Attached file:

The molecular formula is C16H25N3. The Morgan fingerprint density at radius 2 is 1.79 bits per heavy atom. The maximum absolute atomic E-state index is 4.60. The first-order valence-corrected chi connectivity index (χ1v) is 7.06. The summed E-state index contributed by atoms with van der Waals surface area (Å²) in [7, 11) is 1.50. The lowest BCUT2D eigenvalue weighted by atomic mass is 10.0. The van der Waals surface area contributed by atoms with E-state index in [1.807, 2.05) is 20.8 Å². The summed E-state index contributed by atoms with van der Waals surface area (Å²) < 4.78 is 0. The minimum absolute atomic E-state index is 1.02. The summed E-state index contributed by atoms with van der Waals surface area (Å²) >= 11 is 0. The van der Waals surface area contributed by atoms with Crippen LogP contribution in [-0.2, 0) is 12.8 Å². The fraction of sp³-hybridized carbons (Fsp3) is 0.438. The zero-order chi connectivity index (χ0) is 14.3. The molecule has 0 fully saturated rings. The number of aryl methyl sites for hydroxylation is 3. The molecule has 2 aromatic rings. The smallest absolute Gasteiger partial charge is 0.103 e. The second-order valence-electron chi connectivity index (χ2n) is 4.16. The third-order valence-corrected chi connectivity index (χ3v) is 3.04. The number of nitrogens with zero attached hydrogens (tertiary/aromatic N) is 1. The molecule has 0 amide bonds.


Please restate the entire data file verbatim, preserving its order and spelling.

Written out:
The molecular formula is C16H25N3. The Morgan fingerprint density at radius 2 is 1.79 bits per heavy atom. The maximum absolute atomic E-state index is 4.60. The first-order valence-corrected chi connectivity index (χ1v) is 7.06. The summed E-state index contributed by atoms with van der Waals surface area (Å²) in [7, 11) is 1.50. The lowest BCUT2D eigenvalue weighted by atomic mass is 10.0. The van der Waals surface area contributed by atoms with E-state index in [1.807, 2.05) is 20.8 Å². The summed E-state index contributed by atoms with van der Waals surface area (Å²) < 4.78 is 0. The minimum absolute atomic E-state index is 1.02. The summed E-state index contributed by atoms with van der Waals surface area (Å²) >= 11 is 0. The van der Waals surface area contributed by atoms with Crippen LogP contribution in [-0.2, 0) is 12.8 Å². The fraction of sp³-hybridized carbons (Fsp3) is 0.438. The zero-order chi connectivity index (χ0) is 14.3. The molecule has 0 fully saturated rings. The number of aryl methyl sites for hydroxylation is 3. The molecule has 2 aromatic rings. The smallest absolute Gasteiger partial charge is 0.103 e. The second-order valence-electron chi connectivity index (χ2n) is 4.16. The third-order valence-corrected chi connectivity index (χ3v) is 3.04. The number of nitrogens with zero attached hydrogens (tertiary/aromatic N) is 1. The molecule has 0 amide bonds.